• Part A. Nancy wants to have the highest savings possible after five years, when she plans to leave the company. Which plan should she use?
• Part B. What if Nancy stays for ten years? Which plan should she use?

• Three functions are represented below, with the table representing a linear function. Which function has the smallest $x$-intercept? ### Instructional Items

Instructional Item 1
• The functions $f$($x$) and $g$($x$) are shown below, with $g$($x$) representing a linear function. Which function has the greater $y$-intercept? *The strategies, tasks and items included in the B1G-M are examples and should not be considered comprehensive.

## Related Courses

This benchmark is part of these courses.
1200310: Algebra 1 (Specifically in versions: 2014 - 2015, 2015 - 2022, 2022 and beyond (current))
1200320: Algebra 1 Honors (Specifically in versions: 2014 - 2015, 2015 - 2022, 2022 and beyond (current))
1200380: Algebra 1-B (Specifically in versions: 2014 - 2015, 2015 - 2022, 2022 and beyond (current))
1200400: Foundational Skills in Mathematics 9-12 (Specifically in versions: 2014 - 2015, 2015 - 2022, 2022 and beyond (current))
7912070: Access Mathematics for Liberal Arts (Specifically in versions: 2014 - 2015, 2015 - 2018, 2018 - 2019, 2019 - 2022, 2022 - 2023, 2023 and beyond (current))
7912090: Access Algebra 1B (Specifically in versions: 2014 - 2015, 2015 - 2018, 2018 - 2019, 2019 - 2022, 2022 and beyond (current))
1200315: Algebra 1 for Credit Recovery (Specifically in versions: 2014 - 2015, 2015 - 2022, 2022 and beyond (current))
1200385: Algebra 1-B for Credit Recovery (Specifically in versions: 2014 - 2015, 2015 - 2022, 2022 and beyond (current))
7912075: Access Algebra 1 (Specifically in versions: 2014 - 2015, 2015 - 2018, 2018 - 2019, 2019 - 2022, 2022 and beyond (current))
1207350: Mathematics for College Liberal Arts (Specifically in versions: 2022 and beyond (current))
1200710: Mathematics for College Algebra (Specifically in versions: 2022 and beyond (current))

## Related Access Points

Alternate version of this benchmark for students with significant cognitive disabilities.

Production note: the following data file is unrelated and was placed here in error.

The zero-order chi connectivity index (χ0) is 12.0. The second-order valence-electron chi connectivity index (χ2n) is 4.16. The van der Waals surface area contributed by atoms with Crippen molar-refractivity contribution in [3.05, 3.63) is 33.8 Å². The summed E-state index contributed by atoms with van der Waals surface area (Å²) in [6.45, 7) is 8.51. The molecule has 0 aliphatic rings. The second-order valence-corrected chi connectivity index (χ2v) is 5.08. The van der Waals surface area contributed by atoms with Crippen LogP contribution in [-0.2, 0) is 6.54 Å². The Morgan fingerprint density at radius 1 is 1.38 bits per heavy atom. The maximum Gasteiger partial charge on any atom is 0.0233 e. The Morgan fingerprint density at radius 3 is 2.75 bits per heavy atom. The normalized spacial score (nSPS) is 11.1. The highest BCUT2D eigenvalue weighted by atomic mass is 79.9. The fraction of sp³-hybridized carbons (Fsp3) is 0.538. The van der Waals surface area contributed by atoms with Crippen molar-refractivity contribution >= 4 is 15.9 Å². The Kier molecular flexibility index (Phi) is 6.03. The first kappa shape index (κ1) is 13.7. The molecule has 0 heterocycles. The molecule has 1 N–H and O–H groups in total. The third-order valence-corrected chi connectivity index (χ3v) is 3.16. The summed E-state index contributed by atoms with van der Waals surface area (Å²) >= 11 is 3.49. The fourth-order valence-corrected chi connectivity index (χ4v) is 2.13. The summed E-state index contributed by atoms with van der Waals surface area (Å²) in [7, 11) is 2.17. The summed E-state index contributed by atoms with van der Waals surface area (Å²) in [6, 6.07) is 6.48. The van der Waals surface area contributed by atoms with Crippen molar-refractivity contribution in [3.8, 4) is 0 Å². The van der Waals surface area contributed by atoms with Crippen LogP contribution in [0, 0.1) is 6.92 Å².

MA.912.F.1.AP.6: Identify key features of linear, quadratic or exponential functions each represented in a different way algebraically or graphically (key features are limited to domain; range; intercepts; intervals where the function is increasing, decreasing, positive or negative; end behavior).

## Related Resources

Vetted resources educators can use to teach the concepts and skills in this benchmark.

## Formative Assessments

Comparing Linear and Exponential Functions:

Students are given a linear function represented by an equation and an exponential function represented by a graph in a real-world context and are asked to compare the rates of change of the two functions.

Type: Formative Assessment

Nonlinear Functions:

Students are asked to provide an example of a nonlinear function and explain why it is nonlinear.

Type: Formative Assessment

Compare Linear and Exponential Functions:

Students are asked to compare a linear function and an exponential function in context.

Type: Formative Assessment

## Perspectives Video: Experts

Birdsong Series: Mathematically Modeling Birdsong:

Richard Bertram discusses his mathematical modeling contribution to the Birdsong project that helps the progress of neuron and ion channel research.

Type: Perspectives Video: Expert

Birdsong Series: STEM Team Collaboration :

Researchers Frank Johnson, Richard Bertram, Wei Wu, and Rick Hyson explore the necessity of scientific and mathematical collaboration in modern neuroscience, as it relates to their NSF research on birdsong.

Type: Perspectives Video: Expert

## MFAS Formative Assessments

Compare Linear and Exponential Functions:

Students are asked to compare a linear function and an exponential function in context.

Comparing Linear and Exponential Functions:

Students are given a linear function represented by an equation and an exponential function represented by a graph in a real-world context and are asked to compare the rates of change of the two functions.

Nonlinear Functions:

Students are asked to provide an example of a nonlinear function and explain why it is nonlinear.

## Student Resources

Vetted resources students can use to learn the concepts and skills in this benchmark.

## Parent Resources

Vetted resources caregivers can use to help students learn the concepts and skills in this benchmark.